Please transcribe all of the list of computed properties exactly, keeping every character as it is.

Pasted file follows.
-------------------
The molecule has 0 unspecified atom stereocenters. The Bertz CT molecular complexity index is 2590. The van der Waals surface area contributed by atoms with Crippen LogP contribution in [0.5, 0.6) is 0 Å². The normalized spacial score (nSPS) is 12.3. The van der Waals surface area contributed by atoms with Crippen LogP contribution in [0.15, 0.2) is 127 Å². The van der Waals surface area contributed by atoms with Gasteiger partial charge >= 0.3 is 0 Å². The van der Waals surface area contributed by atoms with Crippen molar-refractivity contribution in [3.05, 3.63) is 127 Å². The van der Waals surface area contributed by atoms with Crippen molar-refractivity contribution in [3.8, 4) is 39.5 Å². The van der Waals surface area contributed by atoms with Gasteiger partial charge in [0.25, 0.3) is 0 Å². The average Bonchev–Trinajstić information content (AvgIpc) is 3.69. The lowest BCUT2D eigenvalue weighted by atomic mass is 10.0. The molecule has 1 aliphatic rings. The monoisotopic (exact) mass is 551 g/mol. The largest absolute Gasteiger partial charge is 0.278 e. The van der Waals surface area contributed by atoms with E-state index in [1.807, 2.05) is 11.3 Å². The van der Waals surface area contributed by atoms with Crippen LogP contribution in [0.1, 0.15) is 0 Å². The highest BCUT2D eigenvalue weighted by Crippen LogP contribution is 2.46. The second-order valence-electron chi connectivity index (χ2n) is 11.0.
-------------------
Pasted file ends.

The molecule has 0 unspecified atom stereocenters. The Bertz CT molecular complexity index is 2590. The van der Waals surface area contributed by atoms with Crippen LogP contribution in [0.5, 0.6) is 0 Å². The normalized spacial score (nSPS) is 12.3. The van der Waals surface area contributed by atoms with Crippen LogP contribution in [0.15, 0.2) is 127 Å². The van der Waals surface area contributed by atoms with Gasteiger partial charge >= 0.3 is 0 Å². The van der Waals surface area contributed by atoms with Crippen molar-refractivity contribution in [3.05, 3.63) is 127 Å². The van der Waals surface area contributed by atoms with Crippen molar-refractivity contribution in [3.8, 4) is 39.5 Å². The van der Waals surface area contributed by atoms with Gasteiger partial charge in [0.25, 0.3) is 0 Å². The average Bonchev–Trinajstić information content (AvgIpc) is 3.69. The lowest BCUT2D eigenvalue weighted by atomic mass is 10.0. The molecule has 1 aliphatic rings. The monoisotopic (exact) mass is 551 g/mol. The largest absolute Gasteiger partial charge is 0.278 e. The van der Waals surface area contributed by atoms with E-state index in [1.807, 2.05) is 11.3 Å². The van der Waals surface area contributed by atoms with Crippen LogP contribution in [0.1, 0.15) is 0 Å². The highest BCUT2D eigenvalue weighted by Crippen LogP contribution is 2.46. The second-order valence-electron chi connectivity index (χ2n) is 11.0.